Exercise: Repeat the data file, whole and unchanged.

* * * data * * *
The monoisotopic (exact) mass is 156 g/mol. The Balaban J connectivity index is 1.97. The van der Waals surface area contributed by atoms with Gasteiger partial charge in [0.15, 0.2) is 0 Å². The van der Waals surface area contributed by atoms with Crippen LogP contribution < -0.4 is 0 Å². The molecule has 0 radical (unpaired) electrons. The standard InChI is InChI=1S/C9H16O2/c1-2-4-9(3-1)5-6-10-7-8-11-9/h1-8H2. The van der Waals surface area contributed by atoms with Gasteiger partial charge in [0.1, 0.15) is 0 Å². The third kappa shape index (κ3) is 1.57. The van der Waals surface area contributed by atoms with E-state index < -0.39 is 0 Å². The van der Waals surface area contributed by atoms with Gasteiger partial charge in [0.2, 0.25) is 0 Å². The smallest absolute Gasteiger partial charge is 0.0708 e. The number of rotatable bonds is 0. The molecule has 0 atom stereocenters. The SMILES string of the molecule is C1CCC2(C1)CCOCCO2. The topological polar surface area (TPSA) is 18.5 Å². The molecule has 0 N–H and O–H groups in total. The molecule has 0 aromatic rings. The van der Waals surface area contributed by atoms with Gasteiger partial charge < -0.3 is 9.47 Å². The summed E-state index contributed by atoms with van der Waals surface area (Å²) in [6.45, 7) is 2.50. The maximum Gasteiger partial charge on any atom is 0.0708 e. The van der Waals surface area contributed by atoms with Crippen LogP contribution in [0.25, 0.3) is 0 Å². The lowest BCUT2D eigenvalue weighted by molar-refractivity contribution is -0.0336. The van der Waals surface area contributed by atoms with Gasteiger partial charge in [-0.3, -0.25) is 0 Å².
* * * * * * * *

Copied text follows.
The monoisotopic (exact) mass is 156 g/mol. The Balaban J connectivity index is 1.97. The van der Waals surface area contributed by atoms with Gasteiger partial charge in [0.15, 0.2) is 0 Å². The van der Waals surface area contributed by atoms with Crippen LogP contribution < -0.4 is 0 Å². The molecule has 0 radical (unpaired) electrons. The standard InChI is InChI=1S/C9H16O2/c1-2-4-9(3-1)5-6-10-7-8-11-9/h1-8H2. The van der Waals surface area contributed by atoms with Gasteiger partial charge in [0.1, 0.15) is 0 Å². The third kappa shape index (κ3) is 1.57. The van der Waals surface area contributed by atoms with E-state index < -0.39 is 0 Å². The van der Waals surface area contributed by atoms with Gasteiger partial charge in [0.2, 0.25) is 0 Å². The smallest absolute Gasteiger partial charge is 0.0708 e. The number of rotatable bonds is 0. The molecule has 0 atom stereocenters. The SMILES string of the molecule is C1CCC2(C1)CCOCCO2. The topological polar surface area (TPSA) is 18.5 Å². The molecule has 0 N–H and O–H groups in total. The molecule has 0 aromatic rings. The van der Waals surface area contributed by atoms with Gasteiger partial charge < -0.3 is 9.47 Å². The summed E-state index contributed by atoms with van der Waals surface area (Å²) in [6.45, 7) is 2.50. The maximum Gasteiger partial charge on any atom is 0.0708 e. The van der Waals surface area contributed by atoms with Crippen LogP contribution in [0.25, 0.3) is 0 Å². The lowest BCUT2D eigenvalue weighted by molar-refractivity contribution is -0.0336. The van der Waals surface area contributed by atoms with Gasteiger partial charge in [-0.3, -0.25) is 0 Å².